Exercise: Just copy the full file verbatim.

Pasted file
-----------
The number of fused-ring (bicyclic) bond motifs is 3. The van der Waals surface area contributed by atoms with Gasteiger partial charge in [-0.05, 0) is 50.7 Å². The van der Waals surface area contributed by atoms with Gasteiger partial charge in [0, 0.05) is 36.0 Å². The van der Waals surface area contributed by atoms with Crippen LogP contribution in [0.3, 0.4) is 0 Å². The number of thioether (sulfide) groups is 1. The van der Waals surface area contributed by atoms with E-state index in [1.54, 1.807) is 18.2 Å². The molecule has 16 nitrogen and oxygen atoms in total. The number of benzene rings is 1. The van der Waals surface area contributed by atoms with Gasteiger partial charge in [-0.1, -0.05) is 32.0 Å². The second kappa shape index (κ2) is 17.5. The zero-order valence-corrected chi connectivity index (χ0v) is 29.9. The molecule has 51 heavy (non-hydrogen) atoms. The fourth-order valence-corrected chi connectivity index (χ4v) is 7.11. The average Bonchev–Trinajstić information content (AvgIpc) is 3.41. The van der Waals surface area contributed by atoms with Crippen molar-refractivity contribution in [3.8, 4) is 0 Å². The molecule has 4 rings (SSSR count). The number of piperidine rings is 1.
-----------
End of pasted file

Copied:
The number of fused-ring (bicyclic) bond motifs is 3. The van der Waals surface area contributed by atoms with Gasteiger partial charge in [-0.05, 0) is 50.7 Å². The van der Waals surface area contributed by atoms with Gasteiger partial charge in [0, 0.05) is 36.0 Å². The van der Waals surface area contributed by atoms with Crippen LogP contribution in [0.3, 0.4) is 0 Å². The number of thioether (sulfide) groups is 1. The van der Waals surface area contributed by atoms with E-state index in [1.54, 1.807) is 18.2 Å². The molecule has 16 nitrogen and oxygen atoms in total. The number of benzene rings is 1. The van der Waals surface area contributed by atoms with Gasteiger partial charge in [-0.1, -0.05) is 32.0 Å². The second kappa shape index (κ2) is 17.5. The zero-order valence-corrected chi connectivity index (χ0v) is 29.9. The molecule has 51 heavy (non-hydrogen) atoms. The fourth-order valence-corrected chi connectivity index (χ4v) is 7.11. The average Bonchev–Trinajstić information content (AvgIpc) is 3.41. The van der Waals surface area contributed by atoms with Crippen molar-refractivity contribution in [3.8, 4) is 0 Å². The molecule has 4 rings (SSSR count). The number of piperidine rings is 1.